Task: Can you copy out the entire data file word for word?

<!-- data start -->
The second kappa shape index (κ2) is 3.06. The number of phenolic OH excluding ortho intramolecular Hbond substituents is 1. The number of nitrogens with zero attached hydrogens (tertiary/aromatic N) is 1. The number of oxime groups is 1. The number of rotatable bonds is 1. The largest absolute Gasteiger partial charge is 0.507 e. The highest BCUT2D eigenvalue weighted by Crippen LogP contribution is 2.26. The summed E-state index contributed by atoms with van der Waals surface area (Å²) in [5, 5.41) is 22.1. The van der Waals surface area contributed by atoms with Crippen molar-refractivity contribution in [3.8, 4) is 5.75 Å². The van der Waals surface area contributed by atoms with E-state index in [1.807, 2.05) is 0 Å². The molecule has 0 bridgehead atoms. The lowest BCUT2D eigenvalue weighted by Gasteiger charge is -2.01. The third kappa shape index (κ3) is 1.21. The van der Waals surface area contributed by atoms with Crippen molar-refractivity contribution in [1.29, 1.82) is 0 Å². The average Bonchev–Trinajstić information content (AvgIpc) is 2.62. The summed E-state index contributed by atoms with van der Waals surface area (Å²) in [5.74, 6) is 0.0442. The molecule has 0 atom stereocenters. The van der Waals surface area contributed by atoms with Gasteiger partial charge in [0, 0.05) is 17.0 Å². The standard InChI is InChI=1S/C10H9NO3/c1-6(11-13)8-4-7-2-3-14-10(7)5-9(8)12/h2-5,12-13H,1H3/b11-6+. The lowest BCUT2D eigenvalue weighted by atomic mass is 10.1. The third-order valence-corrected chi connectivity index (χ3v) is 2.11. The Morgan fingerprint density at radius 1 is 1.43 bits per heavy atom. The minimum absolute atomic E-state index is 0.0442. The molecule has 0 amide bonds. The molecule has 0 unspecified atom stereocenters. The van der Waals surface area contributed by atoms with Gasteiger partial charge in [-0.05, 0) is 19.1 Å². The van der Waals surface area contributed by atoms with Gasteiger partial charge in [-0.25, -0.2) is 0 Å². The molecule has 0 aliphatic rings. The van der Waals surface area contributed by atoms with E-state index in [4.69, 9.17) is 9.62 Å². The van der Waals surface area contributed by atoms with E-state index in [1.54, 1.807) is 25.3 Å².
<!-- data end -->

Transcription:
The second kappa shape index (κ2) is 3.06. The number of phenolic OH excluding ortho intramolecular Hbond substituents is 1. The number of nitrogens with zero attached hydrogens (tertiary/aromatic N) is 1. The number of oxime groups is 1. The number of rotatable bonds is 1. The largest absolute Gasteiger partial charge is 0.507 e. The highest BCUT2D eigenvalue weighted by Crippen LogP contribution is 2.26. The summed E-state index contributed by atoms with van der Waals surface area (Å²) in [5, 5.41) is 22.1. The van der Waals surface area contributed by atoms with Crippen molar-refractivity contribution in [3.8, 4) is 5.75 Å². The van der Waals surface area contributed by atoms with E-state index in [1.807, 2.05) is 0 Å². The molecule has 0 bridgehead atoms. The lowest BCUT2D eigenvalue weighted by Gasteiger charge is -2.01. The third kappa shape index (κ3) is 1.21. The van der Waals surface area contributed by atoms with Crippen molar-refractivity contribution in [1.29, 1.82) is 0 Å². The average Bonchev–Trinajstić information content (AvgIpc) is 2.62. The summed E-state index contributed by atoms with van der Waals surface area (Å²) in [5.74, 6) is 0.0442. The molecule has 0 atom stereocenters. The van der Waals surface area contributed by atoms with Gasteiger partial charge in [0, 0.05) is 17.0 Å². The standard InChI is InChI=1S/C10H9NO3/c1-6(11-13)8-4-7-2-3-14-10(7)5-9(8)12/h2-5,12-13H,1H3/b11-6+. The lowest BCUT2D eigenvalue weighted by atomic mass is 10.1. The third-order valence-corrected chi connectivity index (χ3v) is 2.11. The Morgan fingerprint density at radius 1 is 1.43 bits per heavy atom. The minimum absolute atomic E-state index is 0.0442. The molecule has 0 amide bonds. The molecule has 0 unspecified atom stereocenters. The van der Waals surface area contributed by atoms with Gasteiger partial charge in [-0.05, 0) is 19.1 Å². The van der Waals surface area contributed by atoms with Gasteiger partial charge in [-0.25, -0.2) is 0 Å². The molecule has 0 aliphatic rings. The van der Waals surface area contributed by atoms with E-state index in [4.69, 9.17) is 9.62 Å². The van der Waals surface area contributed by atoms with E-state index in [1.54, 1.807) is 25.3 Å².